Pakistani authors, writing in English, have come a long way. I remember when I read Mohsin Hamid’s Moth Smoke back in the 90s, I was completely bowled over. I thought ot myself, here is a man who understands the culture and people of Lahore and captured it ever so brilliantly in his book.
However, as I tried reading Pakistani novels at large, sadly for most parts, I found them to be pretentious, long-drawn and just not interesting enough to keep me hooked. Sometimes it’s the subject matter, other times its the vocabulary (yes, we know you can use big words) that just put me off.
However, amidst all these big authors, we have one called Shazaf Fatima Haider, whose first book How It Happened was a quick, short and fun read. Her sophomore book delves into darker territory: jinns, folklore tales, and one rather gruesome death.
The cover of the book shows a tree, with a peacock, a lizard and a beetle on the tree. There is also a firefly, with its light flickering in the dark. The cover makes a lot of sense after you finish reading the book as all these insects, and peacock, play an important part in the book.
We follow the life of Sharmeen, who after an unexpected tragedy, moves into her Nani’s bungalow. She hates her new life, as her mother and Nani are constantly bickering. Along with this, she is being bullied by classmates at school. Adding to this, the presence of Aziz Bhai starts to become more and more prominent in the house.
However, Sharmeen loves to spend time with her Nani, who tells her folk stories of jinns, shapeshifters, and other creatures, much to the annoyance of Sharmeen’s mother. In a chance encounter, Sharmeen meets a firefly in the garden. This firefly turns out to be a jinn and so they both strike up an unlikely friendship.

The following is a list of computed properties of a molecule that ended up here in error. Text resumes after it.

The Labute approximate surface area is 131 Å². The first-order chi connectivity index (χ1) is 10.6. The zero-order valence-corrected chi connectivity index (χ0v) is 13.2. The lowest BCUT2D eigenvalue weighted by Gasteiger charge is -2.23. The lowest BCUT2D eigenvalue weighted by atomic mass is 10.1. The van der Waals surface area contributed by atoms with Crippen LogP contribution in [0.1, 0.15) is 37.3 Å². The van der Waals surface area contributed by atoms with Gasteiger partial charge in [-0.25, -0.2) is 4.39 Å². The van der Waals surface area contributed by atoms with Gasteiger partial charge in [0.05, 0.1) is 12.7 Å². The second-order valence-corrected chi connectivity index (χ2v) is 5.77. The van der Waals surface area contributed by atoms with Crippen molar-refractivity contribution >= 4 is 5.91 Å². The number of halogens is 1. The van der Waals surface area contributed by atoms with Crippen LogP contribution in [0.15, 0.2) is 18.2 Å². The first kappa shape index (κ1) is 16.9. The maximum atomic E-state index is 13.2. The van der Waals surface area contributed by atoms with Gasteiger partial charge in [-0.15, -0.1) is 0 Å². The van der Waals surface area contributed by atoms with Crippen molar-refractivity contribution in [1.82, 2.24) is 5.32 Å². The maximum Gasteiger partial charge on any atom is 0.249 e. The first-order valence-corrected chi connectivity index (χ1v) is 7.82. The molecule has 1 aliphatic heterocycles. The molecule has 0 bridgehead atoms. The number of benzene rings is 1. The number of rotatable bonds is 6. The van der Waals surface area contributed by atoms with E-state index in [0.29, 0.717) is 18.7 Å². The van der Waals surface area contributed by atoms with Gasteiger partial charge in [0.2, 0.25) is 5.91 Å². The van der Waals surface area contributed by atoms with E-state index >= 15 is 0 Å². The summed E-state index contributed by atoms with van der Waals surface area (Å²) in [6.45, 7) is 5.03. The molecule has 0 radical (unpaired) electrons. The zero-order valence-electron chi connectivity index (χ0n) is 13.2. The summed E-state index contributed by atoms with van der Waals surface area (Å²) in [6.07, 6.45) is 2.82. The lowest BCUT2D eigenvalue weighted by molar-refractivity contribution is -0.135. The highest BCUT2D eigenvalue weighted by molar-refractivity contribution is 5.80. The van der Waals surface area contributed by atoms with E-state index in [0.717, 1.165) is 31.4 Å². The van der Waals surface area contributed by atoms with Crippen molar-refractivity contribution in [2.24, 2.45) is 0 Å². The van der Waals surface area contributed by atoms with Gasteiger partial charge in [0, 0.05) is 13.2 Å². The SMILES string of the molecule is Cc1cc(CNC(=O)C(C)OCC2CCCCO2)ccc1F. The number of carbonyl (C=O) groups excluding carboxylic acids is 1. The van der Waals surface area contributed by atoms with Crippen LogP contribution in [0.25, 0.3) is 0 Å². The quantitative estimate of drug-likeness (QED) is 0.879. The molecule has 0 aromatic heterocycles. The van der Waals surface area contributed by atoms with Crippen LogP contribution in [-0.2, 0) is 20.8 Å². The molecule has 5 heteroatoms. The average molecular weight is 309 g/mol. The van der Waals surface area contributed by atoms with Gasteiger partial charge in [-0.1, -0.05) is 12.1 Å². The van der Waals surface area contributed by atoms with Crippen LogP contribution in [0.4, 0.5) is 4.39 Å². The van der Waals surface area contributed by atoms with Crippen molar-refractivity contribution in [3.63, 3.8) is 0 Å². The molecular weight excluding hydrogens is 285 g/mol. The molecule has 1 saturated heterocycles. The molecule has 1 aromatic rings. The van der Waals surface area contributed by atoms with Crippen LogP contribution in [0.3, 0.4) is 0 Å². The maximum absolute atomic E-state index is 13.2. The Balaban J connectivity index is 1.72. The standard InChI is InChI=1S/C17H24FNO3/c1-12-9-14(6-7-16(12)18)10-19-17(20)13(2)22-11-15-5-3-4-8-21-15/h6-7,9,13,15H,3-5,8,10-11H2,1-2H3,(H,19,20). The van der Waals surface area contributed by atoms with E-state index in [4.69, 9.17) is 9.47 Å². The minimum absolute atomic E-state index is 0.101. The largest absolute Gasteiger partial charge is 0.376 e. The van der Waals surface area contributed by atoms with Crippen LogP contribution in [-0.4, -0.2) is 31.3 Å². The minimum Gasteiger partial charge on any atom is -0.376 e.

It is this firefly that speaks to Sharmeen about what’s really going on in the house. He tells her all the secrets, who’s plotting what, and realities of people’s intentions. This alarms Sharmeens and it is then up to her to save the lives of the adults in the house. Is the firefly using Sharmeen? Can Sharmeen trust the Jinn? Is Sharmeen a pawn in the larger scheme of things? This and other mysteries are resolved by the end of the book.
Real or Fantasy
I had expected the novel to be a realistic portrayal of jinns and other creatures. However, the book dives into a more fantastical territory and so it becomes a magical fantasy book. Reading this book reminded me of the time when my own grandmother would share stories of jinns and witches late into the night. I would be so fascinated and intrigued by her stories.
A Firefly in the Dark will not scare you, nor will it creep you out, merely because it’s a fantasy based novel. But it will surely make you nostalgic as you will be reminded of your own grandmother sharing such stories.
To Read or Not to Read
The book is fairly easy to read, and pretty much straightforward. There are some interesting bits and pieces regarding the world of jinns and how they function in the human world. But other than that, it’s a very predictable read and I figured out the climax pretty early.
If you have time to spare, and can quickly read through, then go for it. I was able to read through the book over one night. It was a fun read, and I enjoyed it for what’s its worth. But is it a masterpiece? Not really.